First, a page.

... In the current study, the highest overall mean dry matter yield was observed for Kulumsa (37.33 t ha -1 ) variety, followed by Areka (32.24 t ha -1 ) and kindo-kosha (31.61 t ha -1 ). Intercropping of Areka, Kulumsa and kindo-kosha with desmodium give around 5-16 t ha -1 dry matter yield advantage when compared to the report of Denbela et al. (2020). This finding is in agreement with the study of Sturludottir et al. (2013), who reported that on average, the legume-grass mixture plots had more dry matter yield than the most productive monoculture. ...
Conference Paper
Full-text available
Results of Livestock Research Activities Completed During 2020
... Genotypes viz., IG-15-10, IG-15-9 and IG-15-15 having good biomass yield, tall height, medium maturity and moderate tolerance to leaf blight disease needs to be tested for biomass production potential at multi-location for release as variety. High biomass producing accessions of Dinanath grass were also identified by Hidosa et al. (2020);Gadisha et al. (2019) and Yirgu et al. (2017). Donors for various traits in different crops were identified for enhance utilization of conserved germplasm in breeding programme (Kaur et al., 2018;Singh et al., 2014). ...
Article
Full-text available
Aim: Dinanath grass is a drought tolerant multipurpose species with high potential for quality fodder in tropical regions. In India, it is distributed in eastern and southern parts. The gap in collection and exploitation of genetic diversity exists in Dinanath grass. Therefore, genetic diversity of Dinanath grass was collected and evaluated for utilization in genetic improvement of Pennisetum species for future fodder security. Methodology: A total 28 accessions of Dinanath grass were collected from western and southern regions of Karnataka. Collected accessions were grown under rainfed conditions and evaluated for six qualitative and ten quantitative traits and response to leaf blight reaction. The evaluated accessions were analyzed by using different univariate and multivariate statistical tools. Results: Dinanath accessions were categorized as per qualitative traits. Quantitative traits exhibited low (7.43%) to high (62.88%) coefficient of variation. Dry matter yield showed positive association with plant height, leaf area and tillers per plant. Cluster analysis classified Dinanath accessions into four distinct groups. The first five principal components explained >85% of the total variation. Three accessions viz., IG-15-26, IG-15-30, IG-15-4 were identified as resistant against leaf blight disease; and donor accessions for agronomic traits were selected. Interpretation: The indigenous Dinanath grass collection from Western Karnataka has ample diversity with reference to qualitative and biomass contributing traits; and resistance against leaf bight disease. The information generated on collected germplasm will assist the researchers in designing the Pennisetum genetic improvement programme.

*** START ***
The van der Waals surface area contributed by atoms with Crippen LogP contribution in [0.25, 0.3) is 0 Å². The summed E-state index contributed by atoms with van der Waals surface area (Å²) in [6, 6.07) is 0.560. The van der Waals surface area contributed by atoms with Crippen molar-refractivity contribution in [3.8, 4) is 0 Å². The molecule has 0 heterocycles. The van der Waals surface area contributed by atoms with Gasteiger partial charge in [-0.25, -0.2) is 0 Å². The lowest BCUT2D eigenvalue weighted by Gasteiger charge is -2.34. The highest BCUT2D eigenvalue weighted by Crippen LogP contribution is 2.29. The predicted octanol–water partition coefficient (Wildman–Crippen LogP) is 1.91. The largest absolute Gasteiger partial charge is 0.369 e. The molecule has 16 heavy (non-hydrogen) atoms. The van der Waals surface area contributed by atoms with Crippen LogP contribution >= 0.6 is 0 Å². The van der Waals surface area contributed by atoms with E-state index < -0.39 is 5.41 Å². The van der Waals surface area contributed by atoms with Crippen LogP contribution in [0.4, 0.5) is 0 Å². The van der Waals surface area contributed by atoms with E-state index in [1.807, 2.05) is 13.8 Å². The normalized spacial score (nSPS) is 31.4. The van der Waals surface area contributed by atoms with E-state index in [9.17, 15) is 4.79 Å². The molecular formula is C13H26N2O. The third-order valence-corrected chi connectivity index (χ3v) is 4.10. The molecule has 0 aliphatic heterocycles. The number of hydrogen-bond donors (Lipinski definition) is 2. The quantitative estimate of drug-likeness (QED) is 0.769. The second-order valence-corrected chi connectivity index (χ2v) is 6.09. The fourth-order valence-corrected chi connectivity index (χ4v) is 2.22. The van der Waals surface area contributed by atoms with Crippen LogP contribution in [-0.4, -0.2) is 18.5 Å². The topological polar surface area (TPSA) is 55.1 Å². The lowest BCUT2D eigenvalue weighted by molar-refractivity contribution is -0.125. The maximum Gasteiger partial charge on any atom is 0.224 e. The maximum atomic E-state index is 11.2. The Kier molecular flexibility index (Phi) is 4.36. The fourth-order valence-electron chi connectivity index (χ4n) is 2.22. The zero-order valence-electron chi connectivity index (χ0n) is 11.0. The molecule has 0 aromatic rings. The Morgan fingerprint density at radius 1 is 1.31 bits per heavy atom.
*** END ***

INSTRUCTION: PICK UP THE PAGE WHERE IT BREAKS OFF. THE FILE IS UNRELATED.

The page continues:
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Participatory field experiment was conducted at Kako and Chali peasant associations of Bena Tsemay woreda, South Omo Zone in the 2012 to 2013 main cropping seasons under rain fed conditions using the forage legume species to identify adaptable and high biomass yielding forage legume species. The field experiment was laid out in a randomized complete block design /RCBD/ with three replications where trial Agro pastoralists were considered as replications. The forage species used were Lablab intoritum, Lablab purepureus and Cow pea Legume. Each legume was planted in a single plot area of 3 m x 4 m = 12 m 2. Dry matter production potential of the tested species in kako peasant association is 4.5, 5.6 and 5.20 t/ha and 3.4, 5.0, and 3.68 t/ ha for cropping year one and two respectively and where as the dry matter production potential of tested forage species trial location (Chali) is 5.2, 4.4 and 10 t/ha and 4, 3.2 and 5t/ha in year 2012 and 2013 respectively for Labalab purpureus, Lablab intoritum Cow pea. The result of for dry matter yield (DMY) revealed that there was no significant difference (P > 0.05) was observed among the tested forage legume species in the 2012 cropping season in Kako peasant association however, there was significant difference (P < 0.05) declared between Lablab purepureus and Lablab intoritum and Lablab intortum and Cow pea in the second cropping season. Out of the tested forge species over two years, the one which gave consistently the maximum dry matter yield was Lablab intoritum, which gave (10 tones ha-1), in the first cropping season and (5 tones ha-1) in the second cropping season is advisable for the study areas and their vicinities. Hence, use of the best performing forage species is important in the test community even though further testing is important by including their feeding value under different intervention and chemical composition to put the recommendation on strong basis.